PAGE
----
LGBTQ advocates in Saskatchewan gear up for human rights fight over pronoun rules

Fran Forsberg fought years ago for a gender marker to be removed from her child’s birth certificate. 

Now up against the Saskatchewan Party government’s pronoun and naming changes in schools, she says she’s prepared to fight again.

“I think I’m going to have a bigger army behind me this time,” Forsberg said. 

“I’m a scrapper. I’m not quitting.”

Forsberg, a mother in Saskatoon with two children who are transgender, was at the centre of a human rights complaint almost ten years ago. In 2014, the province’s Vital Statistics Agency refused to change her daughter Renn’s sex designation on her birth certificate. 

The case made its way through court. In 2018, Saskatchewan Justice Lana Krogan ruled gender markers could be removed from birth certificates for youth if requested, concluding not doing so was discriminatory.

Forsberg said she plans to file another humans rights complaint, possibly with other people, over Saskatchewan’s recent changes that affect LGBTQ children. The province is requiring parental consent when children under 16 want to change their names or pronouns at school. 

“I’m dumbfounded, to tell you the truth,” Forsberg said. “I feel like we had made so much progress with the court decision, and now all that feels like it has been erased.”

Education Minister Dustin Duncan has said the ministry made the changes because it wanted to standardize policies across all school divisions, and he also heard concerns from parents and teachers. 

He also announced parents could pull their children from all or some sexual education courses.Third parties can no longer teach those courses.

“Our teachers are great and they do a great job, but parents are the most important people in children’s lives,” Duncan told reporters earlier this week.

“By and large, what parents are telling me is they want to get back to the basics. They also want to be informed about the most important decisions that their children are making. And that’s not always the case.”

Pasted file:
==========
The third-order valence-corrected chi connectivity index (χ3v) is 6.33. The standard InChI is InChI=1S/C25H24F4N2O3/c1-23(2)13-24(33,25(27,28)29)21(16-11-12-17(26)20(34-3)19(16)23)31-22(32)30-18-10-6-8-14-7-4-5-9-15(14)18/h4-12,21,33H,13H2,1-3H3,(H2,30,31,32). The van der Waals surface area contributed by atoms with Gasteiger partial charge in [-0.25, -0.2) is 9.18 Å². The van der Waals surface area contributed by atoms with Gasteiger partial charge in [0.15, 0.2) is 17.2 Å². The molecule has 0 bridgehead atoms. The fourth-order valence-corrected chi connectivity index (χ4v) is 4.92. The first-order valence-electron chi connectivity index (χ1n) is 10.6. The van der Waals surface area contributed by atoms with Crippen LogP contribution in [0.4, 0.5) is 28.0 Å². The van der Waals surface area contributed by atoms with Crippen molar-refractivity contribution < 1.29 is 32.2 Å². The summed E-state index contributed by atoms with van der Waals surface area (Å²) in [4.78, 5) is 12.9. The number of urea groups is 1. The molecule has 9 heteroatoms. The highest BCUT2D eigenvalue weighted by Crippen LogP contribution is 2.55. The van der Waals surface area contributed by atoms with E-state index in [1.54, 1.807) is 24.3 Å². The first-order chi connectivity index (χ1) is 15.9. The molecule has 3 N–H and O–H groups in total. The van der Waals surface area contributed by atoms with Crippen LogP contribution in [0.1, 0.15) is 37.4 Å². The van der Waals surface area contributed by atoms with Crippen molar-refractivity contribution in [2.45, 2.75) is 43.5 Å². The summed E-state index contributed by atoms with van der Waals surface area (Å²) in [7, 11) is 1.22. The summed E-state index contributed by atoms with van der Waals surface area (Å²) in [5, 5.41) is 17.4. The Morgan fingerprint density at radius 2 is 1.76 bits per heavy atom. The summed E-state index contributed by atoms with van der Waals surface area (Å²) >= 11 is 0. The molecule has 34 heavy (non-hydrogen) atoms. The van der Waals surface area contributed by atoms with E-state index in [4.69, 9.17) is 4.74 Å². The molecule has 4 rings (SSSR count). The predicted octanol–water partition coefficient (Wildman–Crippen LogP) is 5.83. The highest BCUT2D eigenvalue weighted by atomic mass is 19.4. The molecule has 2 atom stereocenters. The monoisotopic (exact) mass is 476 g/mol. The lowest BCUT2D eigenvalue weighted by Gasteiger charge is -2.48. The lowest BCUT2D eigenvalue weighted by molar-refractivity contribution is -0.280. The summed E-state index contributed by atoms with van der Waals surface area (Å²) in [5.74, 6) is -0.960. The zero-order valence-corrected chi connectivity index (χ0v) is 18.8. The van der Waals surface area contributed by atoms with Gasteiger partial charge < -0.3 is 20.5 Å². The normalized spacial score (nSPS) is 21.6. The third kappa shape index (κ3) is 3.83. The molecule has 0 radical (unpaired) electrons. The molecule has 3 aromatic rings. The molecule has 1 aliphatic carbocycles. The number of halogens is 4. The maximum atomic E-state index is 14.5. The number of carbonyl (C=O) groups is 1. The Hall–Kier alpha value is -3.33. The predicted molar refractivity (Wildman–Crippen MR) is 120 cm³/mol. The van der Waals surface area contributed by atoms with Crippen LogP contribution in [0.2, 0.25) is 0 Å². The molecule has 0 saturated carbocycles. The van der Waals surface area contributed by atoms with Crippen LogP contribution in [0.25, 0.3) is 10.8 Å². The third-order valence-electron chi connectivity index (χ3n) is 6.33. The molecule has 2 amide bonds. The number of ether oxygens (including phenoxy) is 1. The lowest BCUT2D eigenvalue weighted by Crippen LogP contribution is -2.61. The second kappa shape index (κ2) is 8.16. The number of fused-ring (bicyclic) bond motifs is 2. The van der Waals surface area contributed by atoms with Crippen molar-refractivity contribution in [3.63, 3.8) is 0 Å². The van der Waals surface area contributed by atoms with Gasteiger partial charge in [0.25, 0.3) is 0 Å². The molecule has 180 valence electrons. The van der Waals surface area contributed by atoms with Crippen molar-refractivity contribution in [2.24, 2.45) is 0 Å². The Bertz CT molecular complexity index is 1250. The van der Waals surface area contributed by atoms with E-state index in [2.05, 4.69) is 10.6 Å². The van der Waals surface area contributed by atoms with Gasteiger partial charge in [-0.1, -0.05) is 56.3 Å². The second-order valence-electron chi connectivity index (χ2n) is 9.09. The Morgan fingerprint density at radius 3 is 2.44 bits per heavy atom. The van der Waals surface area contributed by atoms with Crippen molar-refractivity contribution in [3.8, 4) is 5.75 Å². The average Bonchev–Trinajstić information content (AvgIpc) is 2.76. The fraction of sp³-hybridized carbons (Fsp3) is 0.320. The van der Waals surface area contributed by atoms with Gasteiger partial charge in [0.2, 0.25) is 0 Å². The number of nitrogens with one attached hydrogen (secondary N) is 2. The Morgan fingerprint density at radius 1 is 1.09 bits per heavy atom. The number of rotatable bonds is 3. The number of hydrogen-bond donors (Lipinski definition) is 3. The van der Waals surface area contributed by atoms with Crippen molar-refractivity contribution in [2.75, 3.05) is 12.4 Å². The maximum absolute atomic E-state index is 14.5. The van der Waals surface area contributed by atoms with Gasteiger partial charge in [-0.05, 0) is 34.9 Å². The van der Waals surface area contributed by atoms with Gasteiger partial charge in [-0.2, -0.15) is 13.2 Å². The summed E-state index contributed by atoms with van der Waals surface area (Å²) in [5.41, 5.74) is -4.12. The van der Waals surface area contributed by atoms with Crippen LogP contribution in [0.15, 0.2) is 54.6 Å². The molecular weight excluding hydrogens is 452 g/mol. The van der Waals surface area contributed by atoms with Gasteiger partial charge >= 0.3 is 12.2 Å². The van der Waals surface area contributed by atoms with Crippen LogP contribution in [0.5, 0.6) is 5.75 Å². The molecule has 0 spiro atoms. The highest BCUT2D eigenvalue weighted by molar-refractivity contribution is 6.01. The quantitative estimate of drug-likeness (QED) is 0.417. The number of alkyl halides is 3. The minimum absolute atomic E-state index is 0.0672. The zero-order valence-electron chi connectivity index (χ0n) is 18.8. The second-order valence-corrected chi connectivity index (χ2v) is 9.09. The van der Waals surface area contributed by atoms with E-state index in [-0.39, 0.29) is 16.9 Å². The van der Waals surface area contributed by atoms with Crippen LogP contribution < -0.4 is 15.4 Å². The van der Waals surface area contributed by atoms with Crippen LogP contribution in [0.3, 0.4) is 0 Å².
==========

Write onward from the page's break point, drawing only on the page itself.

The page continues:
Human rights and LGBTQ organizations have condemned the move, saying the policy outs transgender kids to their parents, putting some at risk if they are not accepted at home.

They also worry about potential harms if teachers can no longer address students by their preferred name. 

The Canadian Civil Liberties Association has said it’s considering legal measures against the province. It has already threatened to sue New Brunswick’s Progressive Conservative government for making similar changes.

A spokesperson with the association said it has begun discussing legal possibilities with organizations in Saskatchewan. 

Forsberg said she has planned a rally for Sunday in Saskatoon outside the office of Don Morgan, a Saskatchewan Party cabinet minister. She hopes many show up.

“Even allowing a parent to pull their kid out of sex education, to me, is so flippin’ backwards.”

Larry Kowalchuk, a human rights lawyer who represented Forsberg and another family in the birth certificate dispute, said people should listen to medical professionals, teachers and counsellors opposed to the changes. 

“I’m not suggesting that parents don’t have a role,” he said. “All I’m saying is that when our children leave to go to school, they spend most of their waking time in school and even participating in activities after school. We trust the teachers and the counsellors to care for them. We always have.”

Kowalchuk pointed to a part the in judge’s decision over the birth certificate case that said the human rights code “is essential to the health and strength of our community.”

In an emailed statement, the Saskatchewan Human Rights Commission said it was made aware of the changes through the media and that “it would not be appropriate to speak specifically with respect to this policy matter at this time.”

It said the code contains provisions against discrimination and harassment based on gender identity and gender expression.

Saskatchewan’s Opposition NDP has said the government is catering to the right-wing after the upstart Saskatchewan United Party, a right-of-centre movement, gained traction in a recent rural byelection. The united party described the changes on social media as a victory.

Forsberg said she also believes the government is “throwing shade for their far-right.”

“They’re putting kids’ lives at risk. It’s what they’re doing.”

–The Canadian Press–

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